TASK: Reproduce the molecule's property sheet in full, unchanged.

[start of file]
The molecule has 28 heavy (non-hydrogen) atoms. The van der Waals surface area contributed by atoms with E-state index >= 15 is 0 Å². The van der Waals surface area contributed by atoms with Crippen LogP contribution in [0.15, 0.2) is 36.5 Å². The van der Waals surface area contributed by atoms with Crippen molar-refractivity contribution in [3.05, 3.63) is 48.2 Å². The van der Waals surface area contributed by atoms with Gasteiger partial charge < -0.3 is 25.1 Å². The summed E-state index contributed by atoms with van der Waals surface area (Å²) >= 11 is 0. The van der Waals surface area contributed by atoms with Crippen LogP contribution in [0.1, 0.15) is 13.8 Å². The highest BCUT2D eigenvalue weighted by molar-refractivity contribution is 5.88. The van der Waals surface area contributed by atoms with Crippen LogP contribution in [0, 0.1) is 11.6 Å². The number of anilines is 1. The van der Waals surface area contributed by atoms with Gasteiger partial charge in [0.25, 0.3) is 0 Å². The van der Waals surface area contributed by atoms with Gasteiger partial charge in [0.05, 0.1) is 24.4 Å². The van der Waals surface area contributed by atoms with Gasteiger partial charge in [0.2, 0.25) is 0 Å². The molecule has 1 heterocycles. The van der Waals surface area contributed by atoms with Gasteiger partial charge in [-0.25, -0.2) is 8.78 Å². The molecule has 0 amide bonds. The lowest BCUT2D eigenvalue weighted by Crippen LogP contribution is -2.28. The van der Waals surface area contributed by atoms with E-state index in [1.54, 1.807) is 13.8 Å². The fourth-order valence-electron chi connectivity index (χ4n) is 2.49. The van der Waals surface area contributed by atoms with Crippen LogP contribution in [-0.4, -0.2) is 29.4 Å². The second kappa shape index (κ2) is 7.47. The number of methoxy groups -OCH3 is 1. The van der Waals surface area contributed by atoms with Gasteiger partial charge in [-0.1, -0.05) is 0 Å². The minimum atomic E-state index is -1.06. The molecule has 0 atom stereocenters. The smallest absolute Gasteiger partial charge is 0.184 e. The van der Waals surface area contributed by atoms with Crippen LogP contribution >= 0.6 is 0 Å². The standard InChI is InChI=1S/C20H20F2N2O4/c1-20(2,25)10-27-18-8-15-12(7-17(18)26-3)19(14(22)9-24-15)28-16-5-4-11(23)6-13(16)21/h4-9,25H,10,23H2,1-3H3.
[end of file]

The molecule has 28 heavy (non-hydrogen) atoms. The van der Waals surface area contributed by atoms with E-state index >= 15 is 0 Å². The van der Waals surface area contributed by atoms with Crippen LogP contribution in [0.15, 0.2) is 36.5 Å². The van der Waals surface area contributed by atoms with Crippen molar-refractivity contribution in [3.05, 3.63) is 48.2 Å². The van der Waals surface area contributed by atoms with Gasteiger partial charge < -0.3 is 25.1 Å². The summed E-state index contributed by atoms with van der Waals surface area (Å²) >= 11 is 0. The van der Waals surface area contributed by atoms with Crippen LogP contribution in [0.1, 0.15) is 13.8 Å². The highest BCUT2D eigenvalue weighted by molar-refractivity contribution is 5.88. The van der Waals surface area contributed by atoms with Crippen LogP contribution in [0, 0.1) is 11.6 Å². The number of anilines is 1. The van der Waals surface area contributed by atoms with Gasteiger partial charge in [0.25, 0.3) is 0 Å². The van der Waals surface area contributed by atoms with Gasteiger partial charge in [0.05, 0.1) is 24.4 Å². The van der Waals surface area contributed by atoms with Gasteiger partial charge in [0.2, 0.25) is 0 Å². The molecule has 1 heterocycles. The van der Waals surface area contributed by atoms with Gasteiger partial charge in [-0.25, -0.2) is 8.78 Å². The molecule has 0 amide bonds. The lowest BCUT2D eigenvalue weighted by Crippen LogP contribution is -2.28. The van der Waals surface area contributed by atoms with E-state index in [1.54, 1.807) is 13.8 Å². The fourth-order valence-electron chi connectivity index (χ4n) is 2.49. The van der Waals surface area contributed by atoms with Crippen LogP contribution in [-0.4, -0.2) is 29.4 Å². The second kappa shape index (κ2) is 7.47. The number of methoxy groups -OCH3 is 1. The van der Waals surface area contributed by atoms with Gasteiger partial charge in [-0.1, -0.05) is 0 Å². The minimum atomic E-state index is -1.06. The molecule has 0 atom stereocenters. The smallest absolute Gasteiger partial charge is 0.184 e. The van der Waals surface area contributed by atoms with Crippen LogP contribution >= 0.6 is 0 Å². The standard InChI is InChI=1S/C20H20F2N2O4/c1-20(2,25)10-27-18-8-15-12(7-17(18)26-3)19(14(22)9-24-15)28-16-5-4-11(23)6-13(16)21/h4-9,25H,10,23H2,1-3H3.